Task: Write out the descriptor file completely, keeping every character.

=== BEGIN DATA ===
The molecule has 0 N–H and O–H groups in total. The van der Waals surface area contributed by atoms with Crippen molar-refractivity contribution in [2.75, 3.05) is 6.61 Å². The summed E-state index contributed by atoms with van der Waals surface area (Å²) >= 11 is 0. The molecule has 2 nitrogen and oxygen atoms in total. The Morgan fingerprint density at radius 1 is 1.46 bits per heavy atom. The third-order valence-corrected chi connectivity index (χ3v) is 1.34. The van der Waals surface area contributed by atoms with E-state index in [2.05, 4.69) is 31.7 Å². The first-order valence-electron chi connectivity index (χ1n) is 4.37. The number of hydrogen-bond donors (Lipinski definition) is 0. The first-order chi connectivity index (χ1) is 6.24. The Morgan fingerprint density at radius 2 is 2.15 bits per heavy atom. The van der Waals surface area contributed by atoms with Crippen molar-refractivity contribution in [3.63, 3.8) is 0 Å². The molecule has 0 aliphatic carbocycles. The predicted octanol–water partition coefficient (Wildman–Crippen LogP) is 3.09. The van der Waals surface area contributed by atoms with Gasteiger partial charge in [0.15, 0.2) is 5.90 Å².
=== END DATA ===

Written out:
The molecule has 0 N–H and O–H groups in total. The van der Waals surface area contributed by atoms with Crippen molar-refractivity contribution in [2.75, 3.05) is 6.61 Å². The summed E-state index contributed by atoms with van der Waals surface area (Å²) >= 11 is 0. The molecule has 2 nitrogen and oxygen atoms in total. The Morgan fingerprint density at radius 1 is 1.46 bits per heavy atom. The third-order valence-corrected chi connectivity index (χ3v) is 1.34. The van der Waals surface area contributed by atoms with E-state index in [2.05, 4.69) is 31.7 Å². The first-order valence-electron chi connectivity index (χ1n) is 4.37. The number of hydrogen-bond donors (Lipinski definition) is 0. The first-order chi connectivity index (χ1) is 6.24. The Morgan fingerprint density at radius 2 is 2.15 bits per heavy atom. The van der Waals surface area contributed by atoms with Crippen molar-refractivity contribution in [3.63, 3.8) is 0 Å². The molecule has 0 aliphatic carbocycles. The predicted octanol–water partition coefficient (Wildman–Crippen LogP) is 3.09. The van der Waals surface area contributed by atoms with Gasteiger partial charge in [0.15, 0.2) is 5.90 Å².